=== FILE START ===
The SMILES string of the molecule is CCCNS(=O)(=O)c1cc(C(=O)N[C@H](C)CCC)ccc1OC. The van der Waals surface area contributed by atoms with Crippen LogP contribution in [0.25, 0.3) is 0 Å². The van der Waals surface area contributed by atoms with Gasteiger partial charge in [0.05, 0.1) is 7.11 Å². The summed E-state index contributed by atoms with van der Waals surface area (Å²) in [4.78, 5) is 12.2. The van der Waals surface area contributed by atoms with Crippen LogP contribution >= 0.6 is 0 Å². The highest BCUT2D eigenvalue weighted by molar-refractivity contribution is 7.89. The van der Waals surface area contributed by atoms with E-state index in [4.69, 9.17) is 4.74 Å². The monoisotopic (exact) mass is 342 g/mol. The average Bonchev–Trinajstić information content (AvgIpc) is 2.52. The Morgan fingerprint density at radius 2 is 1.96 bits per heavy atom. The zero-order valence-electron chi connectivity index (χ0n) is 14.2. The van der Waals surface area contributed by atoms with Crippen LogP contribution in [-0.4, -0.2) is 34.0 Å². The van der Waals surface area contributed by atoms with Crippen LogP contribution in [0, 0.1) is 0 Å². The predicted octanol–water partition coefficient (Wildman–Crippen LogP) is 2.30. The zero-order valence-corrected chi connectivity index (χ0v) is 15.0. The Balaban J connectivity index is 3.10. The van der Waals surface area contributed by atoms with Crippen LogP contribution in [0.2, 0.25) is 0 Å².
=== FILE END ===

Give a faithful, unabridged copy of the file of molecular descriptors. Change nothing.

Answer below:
The SMILES string of the molecule is CCCNS(=O)(=O)c1cc(C(=O)N[C@H](C)CCC)ccc1OC. The van der Waals surface area contributed by atoms with Crippen LogP contribution in [0.25, 0.3) is 0 Å². The van der Waals surface area contributed by atoms with Gasteiger partial charge in [0.05, 0.1) is 7.11 Å². The summed E-state index contributed by atoms with van der Waals surface area (Å²) in [4.78, 5) is 12.2. The van der Waals surface area contributed by atoms with Crippen LogP contribution >= 0.6 is 0 Å². The highest BCUT2D eigenvalue weighted by molar-refractivity contribution is 7.89. The van der Waals surface area contributed by atoms with E-state index in [4.69, 9.17) is 4.74 Å². The monoisotopic (exact) mass is 342 g/mol. The average Bonchev–Trinajstić information content (AvgIpc) is 2.52. The Morgan fingerprint density at radius 2 is 1.96 bits per heavy atom. The zero-order valence-electron chi connectivity index (χ0n) is 14.2. The van der Waals surface area contributed by atoms with Crippen LogP contribution in [-0.4, -0.2) is 34.0 Å². The van der Waals surface area contributed by atoms with Crippen LogP contribution in [0, 0.1) is 0 Å². The predicted octanol–water partition coefficient (Wildman–Crippen LogP) is 2.30. The zero-order valence-corrected chi connectivity index (χ0v) is 15.0. The Balaban J connectivity index is 3.10. The van der Waals surface area contributed by atoms with Crippen LogP contribution in [0.2, 0.25) is 0 Å².